Early the next morning, we realised our stay also had a charming mosaic floored terrace that provided a view of the Mehrangarh Fort and the entire old city of Jodhpur. A quick breakfast and then we headed to the beautifully moving, traditional Sikh wedding ceremony with us dressed at our Sikh-est best. An elaborate lunch and a quick nap later, we got to the Mehrangarh fort.
The 15th century Mehrangarh fort seems to have disturbing beginnings – from being built by forcefully displacing a hermit- Cheeria Nathji – the ‘lord of birds’ on a hill that was then called Bakurcheeria(the mountain of birds); to burying a “volunteer” Raja Ram Meghwal on the site for good luck; to having handprints of women who immolated themselves as per the horrific practice of Sati.
In our blissful ignorance of this distressing background at the time of our visit, this fort named after the sun (Mihir) was a favourite. The all exteriors in reddish-brown with intricate work, the paintings, the stained glass, the palanquins, elephant howdahs in the museums were all fun to discover as we strolled into each new corner.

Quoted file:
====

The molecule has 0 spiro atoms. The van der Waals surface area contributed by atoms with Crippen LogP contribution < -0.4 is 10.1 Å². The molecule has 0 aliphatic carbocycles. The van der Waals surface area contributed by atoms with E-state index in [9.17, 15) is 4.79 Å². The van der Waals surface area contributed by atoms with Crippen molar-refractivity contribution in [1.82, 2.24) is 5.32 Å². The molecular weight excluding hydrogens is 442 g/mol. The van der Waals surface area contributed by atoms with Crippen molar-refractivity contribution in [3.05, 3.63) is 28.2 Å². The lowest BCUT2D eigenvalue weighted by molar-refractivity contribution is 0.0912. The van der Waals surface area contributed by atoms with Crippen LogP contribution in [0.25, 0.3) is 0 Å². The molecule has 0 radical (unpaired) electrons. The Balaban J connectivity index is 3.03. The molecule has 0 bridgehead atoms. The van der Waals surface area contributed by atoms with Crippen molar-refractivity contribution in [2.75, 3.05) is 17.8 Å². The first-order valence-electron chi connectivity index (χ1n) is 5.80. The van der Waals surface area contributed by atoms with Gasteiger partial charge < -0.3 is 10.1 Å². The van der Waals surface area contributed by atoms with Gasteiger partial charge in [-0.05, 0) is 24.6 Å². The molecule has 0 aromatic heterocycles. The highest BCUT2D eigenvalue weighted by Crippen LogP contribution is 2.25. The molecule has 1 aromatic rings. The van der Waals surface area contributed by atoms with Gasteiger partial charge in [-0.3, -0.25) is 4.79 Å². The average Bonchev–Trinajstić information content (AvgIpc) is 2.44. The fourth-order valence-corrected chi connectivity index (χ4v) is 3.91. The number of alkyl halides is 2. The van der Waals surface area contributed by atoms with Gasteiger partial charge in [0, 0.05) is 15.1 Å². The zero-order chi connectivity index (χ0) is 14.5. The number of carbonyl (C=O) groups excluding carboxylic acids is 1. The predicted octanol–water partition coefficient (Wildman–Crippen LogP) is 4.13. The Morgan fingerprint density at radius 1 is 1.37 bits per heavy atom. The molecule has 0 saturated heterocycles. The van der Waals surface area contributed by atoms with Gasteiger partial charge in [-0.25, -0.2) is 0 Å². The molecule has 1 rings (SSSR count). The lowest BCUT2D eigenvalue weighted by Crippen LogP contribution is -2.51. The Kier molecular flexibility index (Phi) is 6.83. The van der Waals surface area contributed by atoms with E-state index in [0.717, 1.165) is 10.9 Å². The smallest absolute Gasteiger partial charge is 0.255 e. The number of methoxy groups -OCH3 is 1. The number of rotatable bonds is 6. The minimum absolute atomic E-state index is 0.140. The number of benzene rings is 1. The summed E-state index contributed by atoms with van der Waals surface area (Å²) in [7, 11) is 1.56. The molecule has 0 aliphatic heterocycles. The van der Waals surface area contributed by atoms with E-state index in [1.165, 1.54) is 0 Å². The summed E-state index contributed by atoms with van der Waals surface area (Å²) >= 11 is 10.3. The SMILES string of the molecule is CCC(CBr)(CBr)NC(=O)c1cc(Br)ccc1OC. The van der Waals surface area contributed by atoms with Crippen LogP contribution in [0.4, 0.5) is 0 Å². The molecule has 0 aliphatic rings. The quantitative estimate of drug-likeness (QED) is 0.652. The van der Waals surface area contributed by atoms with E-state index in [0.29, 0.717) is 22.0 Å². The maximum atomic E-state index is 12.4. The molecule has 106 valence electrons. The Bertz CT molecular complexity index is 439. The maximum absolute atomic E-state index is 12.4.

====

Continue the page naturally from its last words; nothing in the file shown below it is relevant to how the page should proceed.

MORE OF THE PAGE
Within the 4 large gates, some built for more commemorative purposes were the palaces
As it was close to sunset we rushed to the Chamunda Devi temple within the fort that yielded an expansive view of the blue city bathed in the orange of the setting sun. We just about had a view of the sun quickly disappearing into the horizon.
But what for a moment, will take your breath away amidst the arid terrain of Rajasthan, bathed in the colours of the ocean, a city dyed in blue.